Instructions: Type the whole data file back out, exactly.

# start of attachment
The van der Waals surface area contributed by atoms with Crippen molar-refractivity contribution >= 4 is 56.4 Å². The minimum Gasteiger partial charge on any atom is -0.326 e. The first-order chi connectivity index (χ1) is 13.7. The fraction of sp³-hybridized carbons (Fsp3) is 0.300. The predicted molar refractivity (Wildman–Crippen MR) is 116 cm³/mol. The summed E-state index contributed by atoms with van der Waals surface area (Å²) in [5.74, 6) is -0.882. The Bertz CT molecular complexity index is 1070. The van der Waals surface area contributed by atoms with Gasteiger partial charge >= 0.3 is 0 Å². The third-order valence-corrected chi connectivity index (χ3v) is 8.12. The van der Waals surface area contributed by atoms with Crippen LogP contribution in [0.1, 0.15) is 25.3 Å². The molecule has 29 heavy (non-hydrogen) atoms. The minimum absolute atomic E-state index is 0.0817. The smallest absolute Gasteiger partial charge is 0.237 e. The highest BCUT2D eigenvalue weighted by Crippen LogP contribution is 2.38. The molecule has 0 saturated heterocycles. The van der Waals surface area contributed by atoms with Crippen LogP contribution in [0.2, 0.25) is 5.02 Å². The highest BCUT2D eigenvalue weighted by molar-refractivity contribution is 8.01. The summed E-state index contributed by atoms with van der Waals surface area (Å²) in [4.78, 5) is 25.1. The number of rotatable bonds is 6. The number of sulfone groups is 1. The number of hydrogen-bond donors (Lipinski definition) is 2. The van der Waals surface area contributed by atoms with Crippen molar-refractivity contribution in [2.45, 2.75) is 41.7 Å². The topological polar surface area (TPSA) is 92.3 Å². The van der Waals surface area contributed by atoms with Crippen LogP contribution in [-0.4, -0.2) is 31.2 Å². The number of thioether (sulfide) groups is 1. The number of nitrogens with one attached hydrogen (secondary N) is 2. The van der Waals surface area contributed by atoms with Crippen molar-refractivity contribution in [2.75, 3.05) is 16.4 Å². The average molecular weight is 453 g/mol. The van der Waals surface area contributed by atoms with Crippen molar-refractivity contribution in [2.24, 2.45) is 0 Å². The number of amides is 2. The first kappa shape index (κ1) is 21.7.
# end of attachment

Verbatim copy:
The van der Waals surface area contributed by atoms with Crippen molar-refractivity contribution >= 4 is 56.4 Å². The minimum Gasteiger partial charge on any atom is -0.326 e. The first-order chi connectivity index (χ1) is 13.7. The fraction of sp³-hybridized carbons (Fsp3) is 0.300. The predicted molar refractivity (Wildman–Crippen MR) is 116 cm³/mol. The summed E-state index contributed by atoms with van der Waals surface area (Å²) in [5.74, 6) is -0.882. The Bertz CT molecular complexity index is 1070. The van der Waals surface area contributed by atoms with Gasteiger partial charge >= 0.3 is 0 Å². The third-order valence-corrected chi connectivity index (χ3v) is 8.12. The van der Waals surface area contributed by atoms with Crippen LogP contribution in [0.1, 0.15) is 25.3 Å². The molecule has 29 heavy (non-hydrogen) atoms. The minimum absolute atomic E-state index is 0.0817. The smallest absolute Gasteiger partial charge is 0.237 e. The highest BCUT2D eigenvalue weighted by Crippen LogP contribution is 2.38. The molecule has 0 saturated heterocycles. The van der Waals surface area contributed by atoms with Crippen LogP contribution in [0.2, 0.25) is 5.02 Å². The highest BCUT2D eigenvalue weighted by molar-refractivity contribution is 8.01. The summed E-state index contributed by atoms with van der Waals surface area (Å²) in [4.78, 5) is 25.1. The number of rotatable bonds is 6. The number of sulfone groups is 1. The number of hydrogen-bond donors (Lipinski definition) is 2. The van der Waals surface area contributed by atoms with Crippen molar-refractivity contribution in [2.45, 2.75) is 41.7 Å². The topological polar surface area (TPSA) is 92.3 Å². The van der Waals surface area contributed by atoms with Crippen LogP contribution in [-0.4, -0.2) is 31.2 Å². The number of thioether (sulfide) groups is 1. The number of nitrogens with one attached hydrogen (secondary N) is 2. The van der Waals surface area contributed by atoms with Crippen molar-refractivity contribution in [2.75, 3.05) is 16.4 Å². The average molecular weight is 453 g/mol. The van der Waals surface area contributed by atoms with Crippen molar-refractivity contribution in [2.24, 2.45) is 0 Å². The number of amides is 2. The first kappa shape index (κ1) is 21.7.